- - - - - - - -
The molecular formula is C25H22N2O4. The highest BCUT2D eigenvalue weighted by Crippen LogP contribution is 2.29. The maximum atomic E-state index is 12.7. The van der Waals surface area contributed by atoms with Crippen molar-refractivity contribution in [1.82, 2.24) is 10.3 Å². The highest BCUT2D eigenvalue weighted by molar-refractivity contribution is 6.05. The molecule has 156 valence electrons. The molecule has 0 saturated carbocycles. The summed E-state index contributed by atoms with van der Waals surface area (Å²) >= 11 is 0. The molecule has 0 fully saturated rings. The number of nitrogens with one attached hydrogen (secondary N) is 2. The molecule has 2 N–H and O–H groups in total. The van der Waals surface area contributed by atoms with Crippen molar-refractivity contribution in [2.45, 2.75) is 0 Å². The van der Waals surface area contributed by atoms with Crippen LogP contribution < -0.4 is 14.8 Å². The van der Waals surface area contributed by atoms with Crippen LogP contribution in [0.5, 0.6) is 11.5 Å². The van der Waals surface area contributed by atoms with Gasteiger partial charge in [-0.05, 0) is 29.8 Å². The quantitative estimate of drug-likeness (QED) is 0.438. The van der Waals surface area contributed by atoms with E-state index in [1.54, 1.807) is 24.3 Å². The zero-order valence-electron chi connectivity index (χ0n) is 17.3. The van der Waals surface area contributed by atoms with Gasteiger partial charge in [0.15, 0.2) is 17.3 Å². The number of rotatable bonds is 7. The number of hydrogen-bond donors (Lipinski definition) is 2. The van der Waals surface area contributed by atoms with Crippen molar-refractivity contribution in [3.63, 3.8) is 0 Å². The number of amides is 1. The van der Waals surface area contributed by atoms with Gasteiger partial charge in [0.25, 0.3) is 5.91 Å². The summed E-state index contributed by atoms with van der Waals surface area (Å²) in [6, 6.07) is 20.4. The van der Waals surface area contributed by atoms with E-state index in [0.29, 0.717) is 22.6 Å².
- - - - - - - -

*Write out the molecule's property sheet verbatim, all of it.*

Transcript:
The molecular formula is C25H22N2O4. The highest BCUT2D eigenvalue weighted by Crippen LogP contribution is 2.29. The maximum atomic E-state index is 12.7. The van der Waals surface area contributed by atoms with Crippen molar-refractivity contribution in [1.82, 2.24) is 10.3 Å². The highest BCUT2D eigenvalue weighted by molar-refractivity contribution is 6.05. The molecule has 156 valence electrons. The molecule has 0 saturated carbocycles. The summed E-state index contributed by atoms with van der Waals surface area (Å²) >= 11 is 0. The molecule has 0 fully saturated rings. The number of nitrogens with one attached hydrogen (secondary N) is 2. The molecule has 2 N–H and O–H groups in total. The van der Waals surface area contributed by atoms with Crippen molar-refractivity contribution in [2.45, 2.75) is 0 Å². The van der Waals surface area contributed by atoms with Crippen LogP contribution < -0.4 is 14.8 Å². The van der Waals surface area contributed by atoms with Crippen LogP contribution in [0.5, 0.6) is 11.5 Å². The van der Waals surface area contributed by atoms with Gasteiger partial charge in [-0.05, 0) is 29.8 Å². The quantitative estimate of drug-likeness (QED) is 0.438. The van der Waals surface area contributed by atoms with E-state index in [1.54, 1.807) is 24.3 Å². The zero-order valence-electron chi connectivity index (χ0n) is 17.3. The van der Waals surface area contributed by atoms with Gasteiger partial charge in [0.15, 0.2) is 17.3 Å². The number of rotatable bonds is 7. The number of hydrogen-bond donors (Lipinski definition) is 2. The van der Waals surface area contributed by atoms with Crippen molar-refractivity contribution in [3.63, 3.8) is 0 Å². The number of amides is 1. The van der Waals surface area contributed by atoms with Gasteiger partial charge in [0.25, 0.3) is 5.91 Å². The summed E-state index contributed by atoms with van der Waals surface area (Å²) in [6, 6.07) is 20.4. The van der Waals surface area contributed by atoms with E-state index in [0.29, 0.717) is 22.6 Å².